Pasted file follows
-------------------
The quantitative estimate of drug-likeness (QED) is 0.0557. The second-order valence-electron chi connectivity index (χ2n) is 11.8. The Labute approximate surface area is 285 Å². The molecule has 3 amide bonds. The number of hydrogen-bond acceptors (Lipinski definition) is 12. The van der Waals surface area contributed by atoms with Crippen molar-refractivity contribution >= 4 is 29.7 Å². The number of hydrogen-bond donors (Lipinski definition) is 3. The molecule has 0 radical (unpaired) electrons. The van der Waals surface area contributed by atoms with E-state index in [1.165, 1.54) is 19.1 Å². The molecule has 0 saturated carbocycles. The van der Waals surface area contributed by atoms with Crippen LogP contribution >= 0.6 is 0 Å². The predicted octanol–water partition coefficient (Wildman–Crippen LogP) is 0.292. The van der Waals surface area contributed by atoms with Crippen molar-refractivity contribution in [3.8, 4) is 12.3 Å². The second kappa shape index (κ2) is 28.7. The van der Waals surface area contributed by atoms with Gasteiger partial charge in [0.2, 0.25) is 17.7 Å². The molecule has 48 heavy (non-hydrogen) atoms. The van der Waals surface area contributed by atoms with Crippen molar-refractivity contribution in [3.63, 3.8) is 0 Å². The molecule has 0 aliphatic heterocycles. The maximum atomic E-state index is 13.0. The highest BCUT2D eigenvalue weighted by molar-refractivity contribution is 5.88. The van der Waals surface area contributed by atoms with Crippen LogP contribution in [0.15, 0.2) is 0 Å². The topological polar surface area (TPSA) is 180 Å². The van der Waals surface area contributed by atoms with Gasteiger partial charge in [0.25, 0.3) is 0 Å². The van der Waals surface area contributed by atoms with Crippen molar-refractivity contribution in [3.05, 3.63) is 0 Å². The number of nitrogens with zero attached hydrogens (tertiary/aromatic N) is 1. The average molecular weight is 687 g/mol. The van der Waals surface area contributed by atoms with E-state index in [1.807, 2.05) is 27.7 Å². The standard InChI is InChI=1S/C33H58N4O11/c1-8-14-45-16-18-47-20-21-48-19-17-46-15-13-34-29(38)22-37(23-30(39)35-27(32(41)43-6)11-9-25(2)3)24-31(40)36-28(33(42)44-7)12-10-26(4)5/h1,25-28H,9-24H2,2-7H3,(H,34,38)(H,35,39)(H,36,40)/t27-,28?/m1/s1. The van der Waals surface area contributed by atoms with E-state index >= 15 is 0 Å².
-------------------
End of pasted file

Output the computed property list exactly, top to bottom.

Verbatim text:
The quantitative estimate of drug-likeness (QED) is 0.0557. The second-order valence-electron chi connectivity index (χ2n) is 11.8. The Labute approximate surface area is 285 Å². The molecule has 3 amide bonds. The number of hydrogen-bond acceptors (Lipinski definition) is 12. The van der Waals surface area contributed by atoms with Crippen molar-refractivity contribution >= 4 is 29.7 Å². The number of hydrogen-bond donors (Lipinski definition) is 3. The molecule has 0 radical (unpaired) electrons. The van der Waals surface area contributed by atoms with E-state index in [1.165, 1.54) is 19.1 Å². The molecule has 0 saturated carbocycles. The van der Waals surface area contributed by atoms with Crippen LogP contribution >= 0.6 is 0 Å². The predicted octanol–water partition coefficient (Wildman–Crippen LogP) is 0.292. The van der Waals surface area contributed by atoms with Crippen molar-refractivity contribution in [3.8, 4) is 12.3 Å². The second kappa shape index (κ2) is 28.7. The van der Waals surface area contributed by atoms with Gasteiger partial charge in [0.2, 0.25) is 17.7 Å². The molecule has 48 heavy (non-hydrogen) atoms. The van der Waals surface area contributed by atoms with Crippen molar-refractivity contribution in [3.63, 3.8) is 0 Å². The molecule has 0 aliphatic heterocycles. The maximum atomic E-state index is 13.0. The highest BCUT2D eigenvalue weighted by molar-refractivity contribution is 5.88. The van der Waals surface area contributed by atoms with Crippen LogP contribution in [0.15, 0.2) is 0 Å². The topological polar surface area (TPSA) is 180 Å². The van der Waals surface area contributed by atoms with Gasteiger partial charge in [0.25, 0.3) is 0 Å². The van der Waals surface area contributed by atoms with Crippen molar-refractivity contribution in [3.05, 3.63) is 0 Å². The number of nitrogens with zero attached hydrogens (tertiary/aromatic N) is 1. The average molecular weight is 687 g/mol. The van der Waals surface area contributed by atoms with E-state index in [1.807, 2.05) is 27.7 Å². The standard InChI is InChI=1S/C33H58N4O11/c1-8-14-45-16-18-47-20-21-48-19-17-46-15-13-34-29(38)22-37(23-30(39)35-27(32(41)43-6)11-9-25(2)3)24-31(40)36-28(33(42)44-7)12-10-26(4)5/h1,25-28H,9-24H2,2-7H3,(H,34,38)(H,35,39)(H,36,40)/t27-,28?/m1/s1. The van der Waals surface area contributed by atoms with E-state index >= 15 is 0 Å².